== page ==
That realization is terrifying. It’s why so many of us cling to illusions of control. It’s why we like to blame victims (“She was asking for it,” “Look what she was wearing,” “She’s exaggerating how bad it was,” etc). It’s why we’d rather self-loathe for being wishy-washy environmentalists than admit that we’re being coerced into doing things we don’t want to do.
Voices and Stories of the Earth: The Significance of Narrative and Mythology for Environmental Sustainability
I feel very strongly that our biggest environmental problem right now is that few persons, families, or institutions actually have real choices. Food’s a great example. I have been so happy to see the burgeoning growth in local, organic, etc food. At the same time, the field is very young and green and in no way prepared to provide sustainable resources for all or even most of us at this time. Our options for, say yogurt in this area are: normal year-round agrobiz yogurt at the grocery store; greenwashed year-round industrial-organic yogurt at the grocery store; driving miles into the sticks every week to buy the local seasonal “for pet food only” brew; or make it myself… using milk sourced from any of the three above sources. And as much as I’m on the right track to fulfill my dream of running a water buffalo dairy etc when I grow up, we’ve got a boatload of student debt and it ain’t happening any time soon.
In the end, most of us are just stuck choosing from the options “allowed” by the businessmen and lawmakers businessmen around us. In a very real sense, we are children living with an addicted, abusive extended family, and it is doing everything it can to keep us in its web of codependency.
It might feel good to move out (or in this case, drop out of society). But if you haven’t formed new patterns of behavior other than the ones they taught you—if you haven’t created new options for yourself—moving out won’t change a thing. Even the most whole, healthy person can’t have healthy relationships if everyone around them is abusive and/or insane. And you can’t live lightly on the earth with the options we presently have.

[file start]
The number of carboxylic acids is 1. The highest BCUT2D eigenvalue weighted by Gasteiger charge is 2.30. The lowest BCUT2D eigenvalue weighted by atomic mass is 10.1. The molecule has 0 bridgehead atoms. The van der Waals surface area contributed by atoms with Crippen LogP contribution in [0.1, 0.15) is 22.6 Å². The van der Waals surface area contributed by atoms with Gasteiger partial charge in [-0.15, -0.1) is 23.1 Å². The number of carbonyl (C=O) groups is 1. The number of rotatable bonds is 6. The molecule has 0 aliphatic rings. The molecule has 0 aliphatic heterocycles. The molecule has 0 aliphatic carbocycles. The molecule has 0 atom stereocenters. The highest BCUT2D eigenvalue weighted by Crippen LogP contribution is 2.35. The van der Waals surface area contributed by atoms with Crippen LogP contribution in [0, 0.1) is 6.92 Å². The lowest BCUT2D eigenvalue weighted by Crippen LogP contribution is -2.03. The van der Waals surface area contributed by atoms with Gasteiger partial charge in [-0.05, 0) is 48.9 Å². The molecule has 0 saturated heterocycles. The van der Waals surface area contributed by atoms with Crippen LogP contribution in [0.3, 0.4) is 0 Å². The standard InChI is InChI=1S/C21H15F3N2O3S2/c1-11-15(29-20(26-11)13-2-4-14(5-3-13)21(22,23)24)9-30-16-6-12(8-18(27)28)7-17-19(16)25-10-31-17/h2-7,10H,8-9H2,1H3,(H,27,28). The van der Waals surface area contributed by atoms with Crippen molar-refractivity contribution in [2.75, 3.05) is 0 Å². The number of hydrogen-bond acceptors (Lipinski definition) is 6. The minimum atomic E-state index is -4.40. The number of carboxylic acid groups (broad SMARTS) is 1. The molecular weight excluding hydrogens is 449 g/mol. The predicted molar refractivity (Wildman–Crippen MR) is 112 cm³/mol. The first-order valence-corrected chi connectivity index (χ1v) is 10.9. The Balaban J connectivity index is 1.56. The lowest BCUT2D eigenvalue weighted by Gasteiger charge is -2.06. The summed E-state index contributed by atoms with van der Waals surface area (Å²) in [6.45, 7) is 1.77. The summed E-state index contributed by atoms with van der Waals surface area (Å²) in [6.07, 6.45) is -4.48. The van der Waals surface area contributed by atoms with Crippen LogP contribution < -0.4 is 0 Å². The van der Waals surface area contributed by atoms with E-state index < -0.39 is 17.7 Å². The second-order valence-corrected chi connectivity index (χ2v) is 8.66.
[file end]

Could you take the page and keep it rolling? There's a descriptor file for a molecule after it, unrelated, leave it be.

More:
If we want to heal, we can’t just do our best to cope in the bad house or move out—we have to build a new house.
What if we stopped talking about the “oil addiction” as a metaphor and actually started treating it like an addiction?
Addiction has many characteristics: I will leave it to better social-service specialists than I to lay it all out.
What I want to talk about today is recovery.
The way I see it, the principal problem we face in our dependency on oil (and factory slaves, and industrial agriculture, and so on) is there really aren’t alternatives.
Our civilization is kinda like a wino stranded in a city where the only choices for calories are beer, whiskey, or wine. He may be able to supplement with the odd free-range pigeon; but no matter how desperately the alcoholic wants out, or how deep his self-disgust every time he drinks, his odds of quitting aren’t good.
It offends, I think, many peoples’ sensibilities to genuinely see themselves as coerced by outside forces into choosing from a few poor or mediocre choices. We’re a-MARE-kins, dadgummit, and we’re the captains of our souls. We know that if we’re not living 100% (or at least 90%) in accord with our environmentalist convictions, it’s just because we lack the blistering zeal that we should have. You know, the blistering zeal that would enable us to finally admit out loud that Yes, we’ve known all along that CFLs and cloth shopping bags doesn’t really do that much in the big picture, and push us over that final hump to drop out of society and go live lightly on the land where we’ll turn our kids’ education over to the birds and the trees.
Hold it right there! Shouldn’t it be clear that if your best option for an environmentally sound life is to drop out of society, then the real problem is a lot bigger than you? This is not a problem of you being a faulty individual with insufficient chutzpah to live your convictions. It is a very real lack of choices. We don’t dare train our kids up to be like the birds and the trees, because we’ve seen what happens to the birds and the trees.